Neuromuscular Diseases After Cardiac Transplantation

Academic Article

Abstract

  • Background: Cardiac transplantation is a therapeutic option in end-stage heart failure. Peripheral nervous system (PNS) disease is known to occur in cardiac transplant recipients but has not been fully characterized. Methods: This retrospective cohort review reports the PNS-related concerns of 313 cardiac transplant recipients (28% women, 8% children) over an 18-year period at a single institution. Results: Thirty percent of patients (95 of 313) reported a PNS-related concern in the post-transplant period, but only 5% had a concern in the first 6 weeks after transplant. The relative frequency of PNS-related complaints was as follows: polyneuropathy, 33%; muscle disease, 26%; mononeuropathy, 17%; radiculopathy, 13%; small-fiber polyneuropathy, 4%; plexopathy, 3%; and other (e.g., herpes zoster), 4%. Conclusions: Etiology of these concerns can be divided into four broad categories: (1) immediate post-operative complications (e.g., brachial plexus stretch injury); (2) concerns related to the underlying disease prompting transplantation (e.g., polyneuropathy secondary to amyloidosis); (3) concerns related to necessary medications (e.g., steroid-associated myopathy); and (4) concerns reflective of aging in a post-transplant population with enhanced survival (e.g., degenerative joint disease-related radiculopathy). © 2009 International Society for Heart and Lung Transplantation.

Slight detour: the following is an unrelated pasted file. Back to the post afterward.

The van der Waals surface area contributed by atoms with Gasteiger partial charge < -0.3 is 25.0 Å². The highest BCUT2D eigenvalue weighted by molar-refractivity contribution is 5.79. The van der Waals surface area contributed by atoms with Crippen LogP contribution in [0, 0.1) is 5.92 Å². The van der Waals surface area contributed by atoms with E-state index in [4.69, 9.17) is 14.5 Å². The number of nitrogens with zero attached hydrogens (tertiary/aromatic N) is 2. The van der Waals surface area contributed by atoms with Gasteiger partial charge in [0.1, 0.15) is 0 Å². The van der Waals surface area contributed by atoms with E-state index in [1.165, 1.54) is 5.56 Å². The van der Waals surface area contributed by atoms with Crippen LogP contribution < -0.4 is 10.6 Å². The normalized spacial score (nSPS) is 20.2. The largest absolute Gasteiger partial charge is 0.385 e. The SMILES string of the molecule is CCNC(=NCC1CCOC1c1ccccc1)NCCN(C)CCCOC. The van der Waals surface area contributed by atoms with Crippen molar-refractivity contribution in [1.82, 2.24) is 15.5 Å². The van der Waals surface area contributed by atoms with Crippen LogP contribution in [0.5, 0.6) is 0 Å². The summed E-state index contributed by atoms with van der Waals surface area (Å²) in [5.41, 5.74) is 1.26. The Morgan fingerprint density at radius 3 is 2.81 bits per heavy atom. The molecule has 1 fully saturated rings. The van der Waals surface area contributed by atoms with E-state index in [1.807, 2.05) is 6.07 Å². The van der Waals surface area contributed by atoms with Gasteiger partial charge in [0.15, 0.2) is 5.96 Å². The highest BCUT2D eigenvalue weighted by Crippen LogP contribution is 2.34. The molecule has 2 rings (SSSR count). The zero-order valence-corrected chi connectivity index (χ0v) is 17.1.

• Digital Object Identifier (doi)

    Author List

  • Mateen FJ; van de Beek D; Kremers WK; Daly RC; Edwards BS; McGregor CGA; Wijdicks EFM
  • Start Page

  • 226
  • End Page

  • 230
  • Volume

  • 28
  • Issue

  • 3